It would be good if the readers of The Day who care about the situation of Ukrainian statehood, made their own assessment of the existing threats. The exhausting and absurd infighting in the supreme leadership, the partial paralysis of power, an abrupt fall of economic indices do not add to Ukraine’s stability. The country needs the political will and coordinated actions of all branches of power to move away from the dangerous zone of failed states. There is a need for honest and open discussion of our urgent problems with the participation of independent experts and entire civil society.

Despite all of our obvious weak points and mistakes, Ukraine’s great advantage over Putin-Medvedev’s closed, authoritarian, pompously imperialistic Russia is in the level of our democracy, political competition, freedom for discussion of all aspects of the state’s operation, and the awareness of the problems that need to be resolved immediately.

The latest issue of the American magazine Foreign Affairs contains a remarkable article dedicated to Ukraine’s problems (Foreign Affairs, May/June 2009. Adrian Karatnycky, Alexander Motyl: The Key to Kiev, p. 106–120). The authors believe that the recent deterioration of Russia–Ukraine relations should be greatly alarming to the West, because Ukraine’s security is critical for Europe’s stability. The authors maintain that Ukraine should return to its political agenda as a state defending its own rights, rather than moving toward the status of Russia’s vassal.

The article characterizes Russia as undemocratic, authoritarian, complacently nationalistic country whose mass media are consistent in creating an image of hostile and aggressive Ukraine. They portray Ukraine as stealing Russian gas and forming alliances with Moscow’s enemies. (According to a VTsIOM survey of Feb. 15, 2009, one-sixths of Russia’s population is ready for a war against Ukraine, while 70 percent of the respondents believe that an armed conflict with our country is possible.)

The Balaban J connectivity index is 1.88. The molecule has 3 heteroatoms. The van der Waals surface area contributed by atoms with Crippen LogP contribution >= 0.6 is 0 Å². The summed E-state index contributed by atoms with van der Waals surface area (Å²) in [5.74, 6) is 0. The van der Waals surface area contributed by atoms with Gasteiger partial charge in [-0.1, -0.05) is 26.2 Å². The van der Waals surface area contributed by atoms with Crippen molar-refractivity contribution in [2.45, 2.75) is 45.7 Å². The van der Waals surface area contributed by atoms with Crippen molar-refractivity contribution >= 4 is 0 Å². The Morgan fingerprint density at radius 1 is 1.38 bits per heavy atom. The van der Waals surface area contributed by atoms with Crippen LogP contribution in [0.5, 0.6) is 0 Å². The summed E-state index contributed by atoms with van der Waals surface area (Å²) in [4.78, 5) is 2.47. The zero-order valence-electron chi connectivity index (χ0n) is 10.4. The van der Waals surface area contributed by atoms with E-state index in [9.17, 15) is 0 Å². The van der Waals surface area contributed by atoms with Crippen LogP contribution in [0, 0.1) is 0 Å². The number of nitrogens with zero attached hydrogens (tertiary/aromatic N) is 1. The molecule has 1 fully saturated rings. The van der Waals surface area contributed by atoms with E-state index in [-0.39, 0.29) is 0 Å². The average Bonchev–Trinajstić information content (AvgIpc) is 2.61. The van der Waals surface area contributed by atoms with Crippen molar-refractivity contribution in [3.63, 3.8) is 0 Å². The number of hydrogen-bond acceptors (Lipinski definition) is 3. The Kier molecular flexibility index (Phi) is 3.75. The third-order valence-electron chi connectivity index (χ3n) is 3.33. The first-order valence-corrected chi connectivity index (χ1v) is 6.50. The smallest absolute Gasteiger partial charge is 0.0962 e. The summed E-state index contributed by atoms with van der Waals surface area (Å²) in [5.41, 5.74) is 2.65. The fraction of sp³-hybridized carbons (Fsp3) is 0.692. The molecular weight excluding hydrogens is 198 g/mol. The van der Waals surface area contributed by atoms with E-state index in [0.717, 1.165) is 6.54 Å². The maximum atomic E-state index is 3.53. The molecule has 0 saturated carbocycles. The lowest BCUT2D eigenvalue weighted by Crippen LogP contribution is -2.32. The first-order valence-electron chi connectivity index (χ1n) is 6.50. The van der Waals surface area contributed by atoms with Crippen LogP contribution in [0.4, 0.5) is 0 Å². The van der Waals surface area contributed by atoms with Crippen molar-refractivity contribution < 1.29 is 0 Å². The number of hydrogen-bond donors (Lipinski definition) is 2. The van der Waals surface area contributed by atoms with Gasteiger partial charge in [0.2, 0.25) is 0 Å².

It takes a mind-boggling amount of zombifying to produce these results from our former “brothers,” who not so long ago claimed they loved Ukraine. This contradicts the interests of Russia and its people, and the blame is entirely on Russia’s ruling regime.

The authors of the article in Foreign Affairs offer possible scenarios for Ukraine–Russia relations, pointing out that Moscow’s aim is to subordinate Ukraine through economic pressure and possible military adventures. They believe that these kinds of scenarios are extremely dangerous both for the Western countries and Russia itself, which is a split, corrupt, and potentially unstable oil-rich state. Russia possesses nuclear weapons, while it is still closer to the Third World than post-industrial countries.

Comparing Ukraine–Russia relations with those India–Pakistan and Israel–Syria relations, the authors urge the West to reject unilateral approaches (Russia first and foremost) and suggest pursuing a well-balanced policy that takes into account both Russia’s and independent Ukraine’s interests.
The conclusion of the article is important: “Europe and the United States must … understand that even with all its imperfections, Ukraine is not a failed state, nor is it likely to become one. … Despite … [its] weaknesses and political uncertainties, Ukraine will not collapse, as Russia’s ultranationalists have predicted.”

The Russian policy of increasing hostility toward Ukraine and a number of other post-Soviet and post-socialist countries is gradually leading to a cul-de-sac and runs into the increasing resistance on the part of Western public opinion. So, according to the BBC, Russia lost more in the eyes of other countries than any other country of the world in 2008. The number of people in the West who consider that Russia is playing a negative role in the world has grown from 34 to 47 percent.

Shouldn’t the Russian politicians, among which, no doubt, there are many who have not been brainwashed by the official propaganda, think about the need to return to the realistic policy of equitable, neighbor relations with Ukraine as a sovereign state instead of toying with phantom mirages of deceptive imperial illusions?

[return to index] [Action Ukraine Report (AUR) Monitoring Service]
Russian intelligence intensifies its activities in Ukraine
Analysis & Commentary: By Taras Kuzio
Eurasia Daily Monitor, Vol 6, Issue 113
The Jamestown Foundation, Wash, D.C., Fri, June 12, 2009
According to an interview with Ukraine's Ambassador to Russia Konstantyn Hryshchenko, the country's bilateral relationship with Russia has sunk to its lowest level since the disintegration of the Soviet Union, testimony to the Russian state control of the media and its ideological crusade against Ukraine (, June 6). In the weekly Glavred magazine on May 20 its front cover declared: "Beware Ukrainophobia!"

The Levada Center recently found that 62 percent of Russians hold a negative view of Ukraine with only the United States and Georgia being seen in a worse light. At the same time, 91 percent of Ukrainians hold positive views of Russia, a reflection of media pluralism and the lack of state directed propaganda against Russia.
Analyzing these polls, the head of the Center for Military-Political Research in Kyiv summarized this relationship in his headline: "We like them but they do not like us" (, May 5).